So what happened in Briggs’ office after the game? Rumors are flying!

–Harry E.

Dear Harry,

It wasn’t pretty. You probably caught me and Cochrane screaming at each other after the top of the 7th. That was after he laid into Gehringer for making his second error in the three games with the Yanks, as if that was the reason we got outscored 38-14 in the sweep.

Our lousy pitching is why we’re in 6th place and going nowhere, but Briggs has also had it up to here with Cochrane, and needed to flex his stupidity a little after today’s game.

“What’s all this hooey going on in our dugout?” the old cheapskate began.

“Charlie made another bad play,” said Cochrane. “So I chewed him out and Hank got in my way.”

“Says you, Mickey. You’ve been riding us like a bunch of kid’s ponies all season.”

“I don’t need you disruptin’ my team.”

“Really? You call 42 home runs disrupting?”

Mickey’s got a point,” said Briggs. “Much as you might disagree with him, he is still the manager, and I’m paying you handsomely to play, remember?”

“Sure, if that’s what you’re calling it.”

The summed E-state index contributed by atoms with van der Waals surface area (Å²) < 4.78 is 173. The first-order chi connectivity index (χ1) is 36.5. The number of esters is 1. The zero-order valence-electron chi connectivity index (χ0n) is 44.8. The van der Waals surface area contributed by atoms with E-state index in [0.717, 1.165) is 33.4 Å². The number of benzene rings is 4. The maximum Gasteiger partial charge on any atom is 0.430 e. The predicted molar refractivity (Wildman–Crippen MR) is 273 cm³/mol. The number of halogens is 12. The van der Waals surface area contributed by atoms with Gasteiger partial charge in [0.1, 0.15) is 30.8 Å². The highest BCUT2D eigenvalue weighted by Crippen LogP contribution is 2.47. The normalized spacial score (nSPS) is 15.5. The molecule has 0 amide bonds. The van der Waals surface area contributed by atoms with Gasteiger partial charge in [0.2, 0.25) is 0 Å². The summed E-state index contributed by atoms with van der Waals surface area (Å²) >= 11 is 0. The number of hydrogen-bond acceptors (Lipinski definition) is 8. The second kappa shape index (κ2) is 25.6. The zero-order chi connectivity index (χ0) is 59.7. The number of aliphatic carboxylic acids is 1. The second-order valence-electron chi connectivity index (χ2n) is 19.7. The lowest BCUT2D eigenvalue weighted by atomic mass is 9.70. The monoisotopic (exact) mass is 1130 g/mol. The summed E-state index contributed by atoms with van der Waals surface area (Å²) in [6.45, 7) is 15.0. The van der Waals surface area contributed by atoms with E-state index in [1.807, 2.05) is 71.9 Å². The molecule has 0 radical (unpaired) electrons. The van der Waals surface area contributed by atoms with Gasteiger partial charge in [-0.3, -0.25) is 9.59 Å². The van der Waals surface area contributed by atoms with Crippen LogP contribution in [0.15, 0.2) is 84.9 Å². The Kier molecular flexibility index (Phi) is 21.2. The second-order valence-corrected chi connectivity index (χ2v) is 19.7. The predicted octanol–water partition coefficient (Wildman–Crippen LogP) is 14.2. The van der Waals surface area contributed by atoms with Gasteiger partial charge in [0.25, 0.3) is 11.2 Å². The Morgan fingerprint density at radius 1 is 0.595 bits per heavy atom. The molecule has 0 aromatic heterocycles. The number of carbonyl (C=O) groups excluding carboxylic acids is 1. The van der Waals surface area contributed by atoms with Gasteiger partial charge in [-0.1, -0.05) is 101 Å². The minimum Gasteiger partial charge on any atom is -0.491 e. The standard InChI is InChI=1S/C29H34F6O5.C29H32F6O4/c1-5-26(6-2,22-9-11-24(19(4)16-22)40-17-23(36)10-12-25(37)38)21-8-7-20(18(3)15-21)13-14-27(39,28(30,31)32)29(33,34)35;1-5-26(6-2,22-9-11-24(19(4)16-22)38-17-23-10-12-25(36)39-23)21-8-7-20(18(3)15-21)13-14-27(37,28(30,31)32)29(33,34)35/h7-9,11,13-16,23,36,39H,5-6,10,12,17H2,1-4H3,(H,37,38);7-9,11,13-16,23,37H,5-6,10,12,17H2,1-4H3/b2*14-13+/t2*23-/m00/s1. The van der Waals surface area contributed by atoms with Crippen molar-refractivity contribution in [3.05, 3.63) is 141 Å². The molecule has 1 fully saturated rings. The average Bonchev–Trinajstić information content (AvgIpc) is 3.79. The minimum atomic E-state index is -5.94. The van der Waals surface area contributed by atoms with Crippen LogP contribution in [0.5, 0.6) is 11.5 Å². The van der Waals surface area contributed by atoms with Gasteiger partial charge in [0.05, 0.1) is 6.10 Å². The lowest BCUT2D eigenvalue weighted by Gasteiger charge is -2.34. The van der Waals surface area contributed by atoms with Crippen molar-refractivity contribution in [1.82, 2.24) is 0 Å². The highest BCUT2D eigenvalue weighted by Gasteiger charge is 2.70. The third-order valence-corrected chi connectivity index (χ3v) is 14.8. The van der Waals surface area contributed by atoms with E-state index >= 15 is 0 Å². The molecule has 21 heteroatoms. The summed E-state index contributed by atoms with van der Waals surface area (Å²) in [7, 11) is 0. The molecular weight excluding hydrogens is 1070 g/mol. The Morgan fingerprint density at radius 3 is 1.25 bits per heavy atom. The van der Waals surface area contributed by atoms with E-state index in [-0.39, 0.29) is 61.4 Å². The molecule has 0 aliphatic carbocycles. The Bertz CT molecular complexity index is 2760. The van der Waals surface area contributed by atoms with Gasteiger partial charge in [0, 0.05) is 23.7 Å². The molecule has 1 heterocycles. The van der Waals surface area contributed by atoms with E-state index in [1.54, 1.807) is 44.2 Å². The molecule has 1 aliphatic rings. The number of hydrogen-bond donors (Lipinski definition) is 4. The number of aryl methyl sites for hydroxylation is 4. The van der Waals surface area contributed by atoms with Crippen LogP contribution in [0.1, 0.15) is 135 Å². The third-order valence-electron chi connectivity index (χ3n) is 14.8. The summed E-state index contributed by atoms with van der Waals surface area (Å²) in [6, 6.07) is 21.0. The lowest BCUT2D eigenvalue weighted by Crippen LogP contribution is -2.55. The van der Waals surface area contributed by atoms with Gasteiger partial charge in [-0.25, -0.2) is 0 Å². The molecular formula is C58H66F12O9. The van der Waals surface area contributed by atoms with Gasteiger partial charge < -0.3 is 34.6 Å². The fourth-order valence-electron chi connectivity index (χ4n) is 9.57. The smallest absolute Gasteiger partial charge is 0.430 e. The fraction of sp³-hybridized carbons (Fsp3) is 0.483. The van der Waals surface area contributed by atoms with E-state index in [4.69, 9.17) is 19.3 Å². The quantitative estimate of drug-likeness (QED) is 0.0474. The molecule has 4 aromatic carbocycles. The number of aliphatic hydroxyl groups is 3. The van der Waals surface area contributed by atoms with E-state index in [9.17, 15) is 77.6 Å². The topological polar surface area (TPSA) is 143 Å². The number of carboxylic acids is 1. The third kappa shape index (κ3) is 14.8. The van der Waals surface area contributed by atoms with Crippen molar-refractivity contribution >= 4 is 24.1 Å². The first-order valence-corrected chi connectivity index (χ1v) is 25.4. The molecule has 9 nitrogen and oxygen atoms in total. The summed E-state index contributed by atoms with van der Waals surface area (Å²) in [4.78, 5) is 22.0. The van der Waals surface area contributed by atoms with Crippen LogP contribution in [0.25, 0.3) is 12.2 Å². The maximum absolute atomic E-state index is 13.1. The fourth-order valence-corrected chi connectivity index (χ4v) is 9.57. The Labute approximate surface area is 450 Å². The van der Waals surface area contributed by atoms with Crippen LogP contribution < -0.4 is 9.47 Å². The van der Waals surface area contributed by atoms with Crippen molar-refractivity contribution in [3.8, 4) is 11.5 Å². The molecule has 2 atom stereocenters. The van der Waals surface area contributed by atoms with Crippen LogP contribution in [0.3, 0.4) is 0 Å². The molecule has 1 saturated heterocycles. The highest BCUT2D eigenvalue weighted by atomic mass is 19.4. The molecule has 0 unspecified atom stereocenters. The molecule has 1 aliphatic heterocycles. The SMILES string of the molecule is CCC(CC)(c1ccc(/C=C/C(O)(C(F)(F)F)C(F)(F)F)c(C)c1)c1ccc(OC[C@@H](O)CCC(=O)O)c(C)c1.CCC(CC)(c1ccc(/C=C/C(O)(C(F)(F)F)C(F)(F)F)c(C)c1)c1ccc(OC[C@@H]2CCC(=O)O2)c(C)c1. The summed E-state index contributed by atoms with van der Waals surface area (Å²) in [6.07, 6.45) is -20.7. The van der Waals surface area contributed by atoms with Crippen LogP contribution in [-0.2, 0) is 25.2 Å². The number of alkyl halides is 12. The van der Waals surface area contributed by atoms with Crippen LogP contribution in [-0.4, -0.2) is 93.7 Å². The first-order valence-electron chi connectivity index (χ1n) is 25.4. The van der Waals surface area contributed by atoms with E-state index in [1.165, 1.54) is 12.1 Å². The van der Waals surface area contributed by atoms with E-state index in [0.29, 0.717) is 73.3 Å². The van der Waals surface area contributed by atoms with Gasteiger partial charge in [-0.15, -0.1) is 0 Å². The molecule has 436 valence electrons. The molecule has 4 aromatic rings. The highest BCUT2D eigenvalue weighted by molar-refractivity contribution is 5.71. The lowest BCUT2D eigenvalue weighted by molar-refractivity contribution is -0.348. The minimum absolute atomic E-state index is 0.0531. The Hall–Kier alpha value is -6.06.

“What’s that supposed to mean?”

“You know damn well, Mr. Briggs. I got us into the World Series in ’34 and ’35, won the Most Valuable Player award, and you wouldn’t reward me with anything close to what I was asking for.”

He studied me through his round glassses a moment, then turned to his son Spike, the team treasurer, who was seated at a small desk in the corner of the room.
“How much was Mr. Greenberg’s new contract for, Spike?”

“Let me see…$25,000, pops.”

“Quite a fine living wage, I would say, for an American in the midst of a serious depressed time.”

“Sure. At least it’s more than the ten cents an hour you were paying your assembly line men at Briggs Manufacturing.”

“I don’t see how that’s relevant. And my automotive workers also weren’t spending valuable time writing to congressmen and alarming the press about issues on foreign soil they have little control over.”

“It might actually be a beneficial thing if you did that yourself, sir.”

Briggs’ face reddened. He could barely speak, and turned to Cochrane instead.

“Can you get a handle on this situation, Mickey? I have more pressing matters to deal with.”

“Sure ,” Mickey uttered, with a minimal amount of confidence. “Let’s go Hank,” he said to me, “We got the Red Sox to prepare for.”

I didn’t even bother to respond. All I knew was that a handful of Boston pitches were about to get mashed.



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